Sunday, September 30, 2012

Entries and exits are NOT the priority

Although I am passionate about trend following as a method to generate profits in the markets, it would be totally wrong for me to say that it is the only way to consistently make money over the long term.

In the overall scheme of things, the three aspects of a effective trading method ranked in order of importance are:
  • Risk management;
  • Self management;
  • Trade management.
The actual method of determing entry and exit points is the least important of the three. I happen to believe in trend following because:
  • It works both in uptrends and downtrends;
  • It tells you when to get in a position;
  • It does not require a lot of time to monitor your existing your positions or look for new ones that meet your criteria;
  • It tells you when to exit a position;
  • Most importantly, it means you are working in line with the general trend (or as some would call it, the line of least resistance).
HOWEVER, such a system will only work if:
  • You have appropriate risk controls in place, determing the amount your are prepared to lose on an individual trade;
  • You also determine how much you have at risk in terms of your overall portfolio at any one time;
  • You have the necessary psycholigical skills and confidence to stick to the system during periods of suffering losses;
  • You have the mindset to accept that you can lose of any given trade;
  • You accept that in a lot of cases you will be going against what the majority of investors or traders may think;
  • You have the discipline to exit a position when you get an appropriate signal;
  • You accept that you can lose on more than 50% of your trades, yet can make profits overall;
  • You have the commitment, confidence and discipline to carry out the above steps, over a large number of trades, over a prolonged period of time.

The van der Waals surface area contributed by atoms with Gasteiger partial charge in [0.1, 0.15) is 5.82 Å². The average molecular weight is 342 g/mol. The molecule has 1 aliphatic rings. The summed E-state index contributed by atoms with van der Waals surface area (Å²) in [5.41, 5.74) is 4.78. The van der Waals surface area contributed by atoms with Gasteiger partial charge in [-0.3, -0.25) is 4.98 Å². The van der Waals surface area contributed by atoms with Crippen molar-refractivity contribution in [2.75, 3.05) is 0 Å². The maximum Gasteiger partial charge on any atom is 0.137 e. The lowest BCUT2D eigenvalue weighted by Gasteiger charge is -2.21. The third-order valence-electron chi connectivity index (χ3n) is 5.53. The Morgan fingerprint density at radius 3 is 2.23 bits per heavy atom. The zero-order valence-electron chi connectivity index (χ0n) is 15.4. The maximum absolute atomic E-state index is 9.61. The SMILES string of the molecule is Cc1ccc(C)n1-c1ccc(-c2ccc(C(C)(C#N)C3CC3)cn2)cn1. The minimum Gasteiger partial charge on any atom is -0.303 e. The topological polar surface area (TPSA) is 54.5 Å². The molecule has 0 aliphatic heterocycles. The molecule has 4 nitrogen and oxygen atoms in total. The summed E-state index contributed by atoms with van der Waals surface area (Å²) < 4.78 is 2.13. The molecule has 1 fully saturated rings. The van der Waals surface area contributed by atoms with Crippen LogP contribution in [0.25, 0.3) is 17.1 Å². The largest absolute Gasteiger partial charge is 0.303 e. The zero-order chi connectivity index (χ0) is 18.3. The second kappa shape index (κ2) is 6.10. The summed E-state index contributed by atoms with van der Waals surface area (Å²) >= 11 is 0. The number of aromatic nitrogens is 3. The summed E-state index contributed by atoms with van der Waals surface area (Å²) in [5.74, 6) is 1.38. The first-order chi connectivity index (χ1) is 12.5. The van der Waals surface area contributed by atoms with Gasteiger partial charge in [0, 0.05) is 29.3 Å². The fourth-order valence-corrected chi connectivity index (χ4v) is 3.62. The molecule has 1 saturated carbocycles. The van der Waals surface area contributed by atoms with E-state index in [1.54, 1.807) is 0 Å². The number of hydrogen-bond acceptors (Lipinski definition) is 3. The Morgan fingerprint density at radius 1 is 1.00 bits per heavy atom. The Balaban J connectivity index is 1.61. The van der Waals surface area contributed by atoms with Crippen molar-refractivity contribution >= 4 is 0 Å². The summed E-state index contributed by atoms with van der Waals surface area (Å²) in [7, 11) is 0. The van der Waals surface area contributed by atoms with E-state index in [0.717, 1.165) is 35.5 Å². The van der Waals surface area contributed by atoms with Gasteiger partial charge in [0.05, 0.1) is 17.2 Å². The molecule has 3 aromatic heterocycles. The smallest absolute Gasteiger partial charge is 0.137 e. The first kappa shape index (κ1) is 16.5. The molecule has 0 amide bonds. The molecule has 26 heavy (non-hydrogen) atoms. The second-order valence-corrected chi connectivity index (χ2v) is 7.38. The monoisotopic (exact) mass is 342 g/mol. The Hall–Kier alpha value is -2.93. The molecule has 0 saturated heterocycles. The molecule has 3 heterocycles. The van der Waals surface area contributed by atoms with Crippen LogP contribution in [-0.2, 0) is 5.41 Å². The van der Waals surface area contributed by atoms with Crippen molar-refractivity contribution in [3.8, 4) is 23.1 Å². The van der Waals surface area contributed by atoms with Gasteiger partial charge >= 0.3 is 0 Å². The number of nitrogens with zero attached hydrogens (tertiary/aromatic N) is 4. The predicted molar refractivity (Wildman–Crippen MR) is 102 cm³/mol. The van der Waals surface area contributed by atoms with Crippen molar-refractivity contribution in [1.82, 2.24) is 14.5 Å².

A trader utilising a trend following system needs to view his portfolio as a mini hedge fund. You need to ensure that you are at worst competent in all three areas, and that all three are inter-related. Risk management is a given - if it is not in place, then even a small run of losing trades (or maybe just one bad trade) can cause significant damage to your trading equity. Not having confidence in the entry and exit method means that you will be unable to faithfully follow the system rules - this can be exacerbated if you are trading too large relative to your equity. You will enter positions at the wrong times, as well as exiting at the wrong time (for example on a minor pull back or retracement) for fear of losing profits when an exit signal hasn''t been given. This again messes up the mindset you need to follow such a method.

The traders who succeed can make any of the errors in terms of risk control and self control, but they quickly learn from it, bank the experience and resolve not to do it again. Good judgement comes from experience, and experience comes from bad judgement.

If you are losing as a trader, then it is a deficiency in any or all of these three aspects that is causing the issue. These need to be identified and eradicated as soon as possible.

It is the this reason that I do not believe that backtesting is the be all and end all that some like to believe. At the end of the day, if a trader has an issue that prevents them from following all aspects of a system, they will not be able to duplicate the results of the backtest. And in practically all cases, the only way to prove whether YOU can generate profits from such a system is to actively trade it with your own money on the line. Because it is only then when you will be able to determine whether you have the necessary risk control and self control to faithfully follow the system.

The bottom line is, you can have the best system in the world in terms of selecting trades, giving entry and exit points etc. Yet, if you are unable to faithfully follow the system rules, OR apply proper and rigorous risk control, then you will be destined to fail as a trader.

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